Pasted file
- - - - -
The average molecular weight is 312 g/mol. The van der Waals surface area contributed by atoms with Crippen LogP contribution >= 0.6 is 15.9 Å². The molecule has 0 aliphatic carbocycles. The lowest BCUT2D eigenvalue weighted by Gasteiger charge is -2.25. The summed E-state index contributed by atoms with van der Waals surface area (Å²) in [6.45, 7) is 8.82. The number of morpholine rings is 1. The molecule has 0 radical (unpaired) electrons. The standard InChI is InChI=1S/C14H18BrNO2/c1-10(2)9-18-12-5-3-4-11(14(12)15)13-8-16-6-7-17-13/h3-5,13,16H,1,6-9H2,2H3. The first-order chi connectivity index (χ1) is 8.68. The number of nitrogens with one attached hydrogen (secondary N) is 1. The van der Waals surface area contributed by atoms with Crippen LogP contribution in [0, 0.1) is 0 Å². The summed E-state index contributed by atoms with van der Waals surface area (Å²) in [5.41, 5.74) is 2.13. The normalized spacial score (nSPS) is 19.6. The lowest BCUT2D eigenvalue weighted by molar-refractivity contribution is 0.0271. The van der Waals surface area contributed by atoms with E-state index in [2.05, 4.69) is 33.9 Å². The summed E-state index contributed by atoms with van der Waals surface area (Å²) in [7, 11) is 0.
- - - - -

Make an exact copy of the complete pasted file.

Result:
The average molecular weight is 312 g/mol. The van der Waals surface area contributed by atoms with Crippen LogP contribution >= 0.6 is 15.9 Å². The molecule has 0 aliphatic carbocycles. The lowest BCUT2D eigenvalue weighted by Gasteiger charge is -2.25. The summed E-state index contributed by atoms with van der Waals surface area (Å²) in [6.45, 7) is 8.82. The number of morpholine rings is 1. The molecule has 0 radical (unpaired) electrons. The standard InChI is InChI=1S/C14H18BrNO2/c1-10(2)9-18-12-5-3-4-11(14(12)15)13-8-16-6-7-17-13/h3-5,13,16H,1,6-9H2,2H3. The first-order chi connectivity index (χ1) is 8.68. The number of nitrogens with one attached hydrogen (secondary N) is 1. The van der Waals surface area contributed by atoms with Crippen LogP contribution in [0, 0.1) is 0 Å². The summed E-state index contributed by atoms with van der Waals surface area (Å²) in [5.41, 5.74) is 2.13. The normalized spacial score (nSPS) is 19.6. The lowest BCUT2D eigenvalue weighted by molar-refractivity contribution is 0.0271. The van der Waals surface area contributed by atoms with E-state index in [2.05, 4.69) is 33.9 Å². The summed E-state index contributed by atoms with van der Waals surface area (Å²) in [7, 11) is 0.